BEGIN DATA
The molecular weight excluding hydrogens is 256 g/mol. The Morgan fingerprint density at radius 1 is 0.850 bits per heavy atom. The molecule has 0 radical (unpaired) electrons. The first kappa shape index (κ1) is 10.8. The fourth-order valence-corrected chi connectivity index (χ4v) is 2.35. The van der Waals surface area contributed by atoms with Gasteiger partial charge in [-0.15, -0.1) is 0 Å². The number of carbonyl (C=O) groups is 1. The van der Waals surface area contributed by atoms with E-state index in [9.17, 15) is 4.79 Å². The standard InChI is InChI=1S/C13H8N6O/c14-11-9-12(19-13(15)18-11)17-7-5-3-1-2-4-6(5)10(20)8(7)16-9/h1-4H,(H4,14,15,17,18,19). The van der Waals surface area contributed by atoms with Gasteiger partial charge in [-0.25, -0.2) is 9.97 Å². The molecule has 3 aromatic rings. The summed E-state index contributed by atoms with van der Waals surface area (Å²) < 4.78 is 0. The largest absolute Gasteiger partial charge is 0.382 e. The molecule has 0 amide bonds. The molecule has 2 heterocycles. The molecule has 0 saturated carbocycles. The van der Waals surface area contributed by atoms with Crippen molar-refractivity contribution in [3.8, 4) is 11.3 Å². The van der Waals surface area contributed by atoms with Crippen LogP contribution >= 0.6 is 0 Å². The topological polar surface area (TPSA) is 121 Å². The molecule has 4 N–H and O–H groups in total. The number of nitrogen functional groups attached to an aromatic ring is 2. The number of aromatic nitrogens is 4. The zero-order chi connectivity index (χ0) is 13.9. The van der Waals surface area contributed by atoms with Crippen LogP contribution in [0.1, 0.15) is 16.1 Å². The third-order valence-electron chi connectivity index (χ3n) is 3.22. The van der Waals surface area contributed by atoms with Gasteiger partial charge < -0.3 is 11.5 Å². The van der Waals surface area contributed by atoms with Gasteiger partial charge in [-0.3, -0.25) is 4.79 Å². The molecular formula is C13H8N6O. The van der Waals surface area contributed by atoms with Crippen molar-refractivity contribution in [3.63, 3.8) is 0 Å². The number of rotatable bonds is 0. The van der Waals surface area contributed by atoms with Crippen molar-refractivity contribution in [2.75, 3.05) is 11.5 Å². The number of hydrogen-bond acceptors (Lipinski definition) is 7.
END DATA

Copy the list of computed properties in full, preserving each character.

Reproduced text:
The molecular weight excluding hydrogens is 256 g/mol. The Morgan fingerprint density at radius 1 is 0.850 bits per heavy atom. The molecule has 0 radical (unpaired) electrons. The first kappa shape index (κ1) is 10.8. The fourth-order valence-corrected chi connectivity index (χ4v) is 2.35. The van der Waals surface area contributed by atoms with Gasteiger partial charge in [-0.15, -0.1) is 0 Å². The number of carbonyl (C=O) groups is 1. The van der Waals surface area contributed by atoms with E-state index in [9.17, 15) is 4.79 Å². The standard InChI is InChI=1S/C13H8N6O/c14-11-9-12(19-13(15)18-11)17-7-5-3-1-2-4-6(5)10(20)8(7)16-9/h1-4H,(H4,14,15,17,18,19). The van der Waals surface area contributed by atoms with Gasteiger partial charge in [-0.25, -0.2) is 9.97 Å². The molecule has 3 aromatic rings. The summed E-state index contributed by atoms with van der Waals surface area (Å²) < 4.78 is 0. The largest absolute Gasteiger partial charge is 0.382 e. The molecule has 0 amide bonds. The molecule has 2 heterocycles. The molecule has 0 saturated carbocycles. The van der Waals surface area contributed by atoms with Crippen molar-refractivity contribution in [3.8, 4) is 11.3 Å². The van der Waals surface area contributed by atoms with Crippen LogP contribution >= 0.6 is 0 Å². The topological polar surface area (TPSA) is 121 Å². The molecule has 4 N–H and O–H groups in total. The number of nitrogen functional groups attached to an aromatic ring is 2. The number of aromatic nitrogens is 4. The zero-order chi connectivity index (χ0) is 13.9. The van der Waals surface area contributed by atoms with Crippen LogP contribution in [0.1, 0.15) is 16.1 Å². The third-order valence-electron chi connectivity index (χ3n) is 3.22. The van der Waals surface area contributed by atoms with Gasteiger partial charge < -0.3 is 11.5 Å². The van der Waals surface area contributed by atoms with Gasteiger partial charge in [-0.3, -0.25) is 4.79 Å². The molecular formula is C13H8N6O. The van der Waals surface area contributed by atoms with Crippen molar-refractivity contribution in [3.63, 3.8) is 0 Å². The number of rotatable bonds is 0. The van der Waals surface area contributed by atoms with Crippen molar-refractivity contribution in [2.75, 3.05) is 11.5 Å². The number of hydrogen-bond acceptors (Lipinski definition) is 7.